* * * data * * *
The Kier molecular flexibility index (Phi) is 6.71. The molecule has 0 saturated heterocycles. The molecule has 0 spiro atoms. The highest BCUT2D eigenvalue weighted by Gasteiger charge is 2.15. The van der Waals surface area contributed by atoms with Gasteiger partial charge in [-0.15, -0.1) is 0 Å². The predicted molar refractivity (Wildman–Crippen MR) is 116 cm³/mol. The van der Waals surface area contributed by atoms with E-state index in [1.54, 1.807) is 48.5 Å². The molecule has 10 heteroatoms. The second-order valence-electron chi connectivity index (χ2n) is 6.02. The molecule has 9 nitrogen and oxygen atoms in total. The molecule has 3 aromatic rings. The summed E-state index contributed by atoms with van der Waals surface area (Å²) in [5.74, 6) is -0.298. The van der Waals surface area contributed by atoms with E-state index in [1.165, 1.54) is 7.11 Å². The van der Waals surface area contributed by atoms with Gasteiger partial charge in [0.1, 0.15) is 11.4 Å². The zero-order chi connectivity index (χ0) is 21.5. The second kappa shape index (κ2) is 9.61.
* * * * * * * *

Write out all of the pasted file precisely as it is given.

The Kier molecular flexibility index (Phi) is 6.71. The molecule has 0 saturated heterocycles. The molecule has 0 spiro atoms. The highest BCUT2D eigenvalue weighted by Gasteiger charge is 2.15. The van der Waals surface area contributed by atoms with Gasteiger partial charge in [-0.15, -0.1) is 0 Å². The predicted molar refractivity (Wildman–Crippen MR) is 116 cm³/mol. The van der Waals surface area contributed by atoms with E-state index in [1.54, 1.807) is 48.5 Å². The molecule has 10 heteroatoms. The second-order valence-electron chi connectivity index (χ2n) is 6.02. The molecule has 9 nitrogen and oxygen atoms in total. The molecule has 3 aromatic rings. The summed E-state index contributed by atoms with van der Waals surface area (Å²) in [5.74, 6) is -0.298. The van der Waals surface area contributed by atoms with E-state index in [1.165, 1.54) is 7.11 Å². The van der Waals surface area contributed by atoms with Gasteiger partial charge in [0.1, 0.15) is 11.4 Å². The zero-order chi connectivity index (χ0) is 21.5. The second kappa shape index (κ2) is 9.61.